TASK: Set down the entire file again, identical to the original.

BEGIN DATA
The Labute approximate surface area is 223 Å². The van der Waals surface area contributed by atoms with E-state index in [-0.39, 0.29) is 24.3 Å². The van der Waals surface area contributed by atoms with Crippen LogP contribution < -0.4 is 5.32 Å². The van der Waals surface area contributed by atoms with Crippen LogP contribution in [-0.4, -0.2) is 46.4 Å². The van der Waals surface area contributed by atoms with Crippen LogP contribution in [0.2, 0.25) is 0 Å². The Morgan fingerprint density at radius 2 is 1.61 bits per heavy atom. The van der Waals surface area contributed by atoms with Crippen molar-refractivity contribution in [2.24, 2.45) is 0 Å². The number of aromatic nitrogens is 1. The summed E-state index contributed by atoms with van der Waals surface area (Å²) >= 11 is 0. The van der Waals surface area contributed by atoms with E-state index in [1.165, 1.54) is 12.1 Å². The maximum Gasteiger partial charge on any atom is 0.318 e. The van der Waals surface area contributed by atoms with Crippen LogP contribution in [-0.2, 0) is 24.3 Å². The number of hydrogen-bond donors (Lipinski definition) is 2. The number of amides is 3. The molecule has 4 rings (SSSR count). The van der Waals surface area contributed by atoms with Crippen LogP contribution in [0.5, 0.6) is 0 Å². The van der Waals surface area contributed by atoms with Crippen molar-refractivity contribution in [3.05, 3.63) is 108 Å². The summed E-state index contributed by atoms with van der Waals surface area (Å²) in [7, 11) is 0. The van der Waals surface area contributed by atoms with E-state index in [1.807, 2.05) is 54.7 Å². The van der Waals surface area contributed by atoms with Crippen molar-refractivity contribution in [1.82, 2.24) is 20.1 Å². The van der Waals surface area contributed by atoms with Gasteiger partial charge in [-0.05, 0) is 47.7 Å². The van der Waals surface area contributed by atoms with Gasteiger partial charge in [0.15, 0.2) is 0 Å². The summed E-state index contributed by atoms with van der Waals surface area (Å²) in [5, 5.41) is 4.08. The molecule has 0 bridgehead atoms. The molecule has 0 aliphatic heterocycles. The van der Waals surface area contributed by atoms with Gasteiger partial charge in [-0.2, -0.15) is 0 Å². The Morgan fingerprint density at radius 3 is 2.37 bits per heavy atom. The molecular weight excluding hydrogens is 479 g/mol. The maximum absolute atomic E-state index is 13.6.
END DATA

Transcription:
The Labute approximate surface area is 223 Å². The van der Waals surface area contributed by atoms with E-state index in [-0.39, 0.29) is 24.3 Å². The van der Waals surface area contributed by atoms with Crippen LogP contribution < -0.4 is 5.32 Å². The van der Waals surface area contributed by atoms with Crippen LogP contribution in [-0.4, -0.2) is 46.4 Å². The van der Waals surface area contributed by atoms with Crippen LogP contribution in [0.2, 0.25) is 0 Å². The Morgan fingerprint density at radius 2 is 1.61 bits per heavy atom. The van der Waals surface area contributed by atoms with Crippen molar-refractivity contribution in [2.24, 2.45) is 0 Å². The number of aromatic nitrogens is 1. The summed E-state index contributed by atoms with van der Waals surface area (Å²) >= 11 is 0. The van der Waals surface area contributed by atoms with E-state index in [1.165, 1.54) is 12.1 Å². The maximum Gasteiger partial charge on any atom is 0.318 e. The van der Waals surface area contributed by atoms with Crippen LogP contribution in [-0.2, 0) is 24.3 Å². The number of hydrogen-bond donors (Lipinski definition) is 2. The number of amides is 3. The molecule has 4 rings (SSSR count). The van der Waals surface area contributed by atoms with Crippen LogP contribution in [0.5, 0.6) is 0 Å². The van der Waals surface area contributed by atoms with Crippen molar-refractivity contribution in [3.05, 3.63) is 108 Å². The summed E-state index contributed by atoms with van der Waals surface area (Å²) in [7, 11) is 0. The van der Waals surface area contributed by atoms with E-state index in [1.807, 2.05) is 54.7 Å². The van der Waals surface area contributed by atoms with Crippen molar-refractivity contribution in [1.82, 2.24) is 20.1 Å². The van der Waals surface area contributed by atoms with Gasteiger partial charge in [-0.05, 0) is 47.7 Å². The van der Waals surface area contributed by atoms with Gasteiger partial charge in [0.15, 0.2) is 0 Å². The summed E-state index contributed by atoms with van der Waals surface area (Å²) in [5, 5.41) is 4.08. The molecule has 0 bridgehead atoms. The molecule has 0 aliphatic heterocycles. The van der Waals surface area contributed by atoms with Gasteiger partial charge in [-0.2, -0.15) is 0 Å². The Morgan fingerprint density at radius 3 is 2.37 bits per heavy atom. The molecular weight excluding hydrogens is 479 g/mol. The maximum absolute atomic E-state index is 13.6.